The morning air was chilly and breezy, but the sun was bright and the smiles were wide as cars lined up in the parking lot near N.C. 70 and Churton Street to take part in the Northern Orange MLK Day parade. Members of area organizations and churches decorated their cars, vans and buses with signs, balloons and flowers to commemorate the birthday of the Rev. Dr. Martin Luther King Jr. This year marked the 26th year of the march, but the first parade, thanks to the pandemic. More than 20 vehicles took part in the parade.
“We are we expecting a nice turnout of parade participants, but we're not sure how it's gonna look through downtown as far as spectators on the sidewalk,” said Rev. Norman Umstead, who is the Pastor at Mt. Moriah Missionary Baptist Church in Mebane, and is President of the Northern Orange Dr. MLK Commemoration. “Because of COVID we realized that it was going to restrict what we could do, but we felt like we had to do something in honor of the Martin Luther King holiday. We believe that this was the safest measure we could take.”
In spite of the events of the past year, with regard to the George Floyd killing and protests of police brutality, Umstead said he believes this year’s MLK celebration carries the message as in previous years.
“I think it’s the same spirit every year. The King legacy stands by itself and it always has. With everything that's going on in the country, with the division nationwide. What better time then then now to make sure we don’t drop the ball.”
Dorothy Shanklin said, pandemic or not, she would never miss the annual celebration. “I wouldn't miss it,” she said. “I’ve been coming for, I don't know how many years, and I will continue as long as I'm able, because I care a lot about him. And I wanted to be in this parade. I was going to be in it if I was in it by myself. And I’m happy to celebrate Dr. King even though we can’t go to the church like we used to.”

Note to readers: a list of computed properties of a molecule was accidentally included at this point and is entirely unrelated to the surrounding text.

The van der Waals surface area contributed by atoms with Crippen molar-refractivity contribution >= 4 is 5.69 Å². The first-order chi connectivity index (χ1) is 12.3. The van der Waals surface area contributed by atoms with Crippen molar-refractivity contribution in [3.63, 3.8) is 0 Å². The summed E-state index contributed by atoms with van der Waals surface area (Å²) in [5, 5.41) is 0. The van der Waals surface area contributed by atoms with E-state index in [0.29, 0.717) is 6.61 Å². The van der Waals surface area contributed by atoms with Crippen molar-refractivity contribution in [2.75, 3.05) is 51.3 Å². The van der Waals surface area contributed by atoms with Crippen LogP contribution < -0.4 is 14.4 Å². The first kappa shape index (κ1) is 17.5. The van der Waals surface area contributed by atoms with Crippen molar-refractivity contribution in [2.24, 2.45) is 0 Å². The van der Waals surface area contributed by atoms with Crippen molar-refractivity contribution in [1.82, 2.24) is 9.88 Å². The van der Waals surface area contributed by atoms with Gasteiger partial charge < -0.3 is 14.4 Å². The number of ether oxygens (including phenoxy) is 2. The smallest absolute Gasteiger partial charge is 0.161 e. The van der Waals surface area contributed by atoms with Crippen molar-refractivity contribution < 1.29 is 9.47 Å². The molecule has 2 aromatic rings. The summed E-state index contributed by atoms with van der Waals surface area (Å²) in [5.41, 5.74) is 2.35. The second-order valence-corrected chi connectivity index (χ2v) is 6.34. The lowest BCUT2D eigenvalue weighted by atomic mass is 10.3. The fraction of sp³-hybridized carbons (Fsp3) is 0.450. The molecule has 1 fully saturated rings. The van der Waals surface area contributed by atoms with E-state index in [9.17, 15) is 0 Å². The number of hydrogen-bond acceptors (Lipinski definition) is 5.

Glenda Holloway said marching — or in this year’s case, parading — for Dr. Martin Luther King’s birthday reminds her of past marches. “Today takes me back to the 60s,” she said. “I started out at Central High in Hillsborough and I wound up at Orange High before it was integrated. And I have tried to participate in the marches because we marched back in the 60s. It brings back so many memories. We have come a long way but we have a longer way to go. I enjoy it every year.”
Angela Smith agreed that today’s celebration is still a reminder that society has a long way to go. “We kind of sit in silence sometimes thinking everything is getting better, but George Floyd has shown us that it hasn’t,” Smith said. “People that we’re around every day, we don’t know if they’re for us or against us. It’s an eye opener to me. It's heartbreaking some of the things we've experienced over the last few years.”
But she said she’s still hopeful things will get better. “I am always optimistic. At the same time, the reality is some people are just not going to change. So, we have to keep moving forward.”
Further toward downtown, Belballa Rushing was sitting with a few other people waiting for the parade. She was energized and excited to celebrate Dr. King’s birthday. “I just cannot sit at home and not come out,” she said. “Martin Luther King did all he could in this world. He fought and fought and fought.”
David Yelton, who was also watching for the parade along Churton Street, said it was his duty to take part in honoring King’s memory and mission. “It means a lot about our whole society and our vision of what we can do together, as a society. Martin Luther King had a dream that we could pull this together. And I'm here doing my part, along with my friend, Patty O'Connor, to honor and honor the dream, and to help fulfill that as best we can.”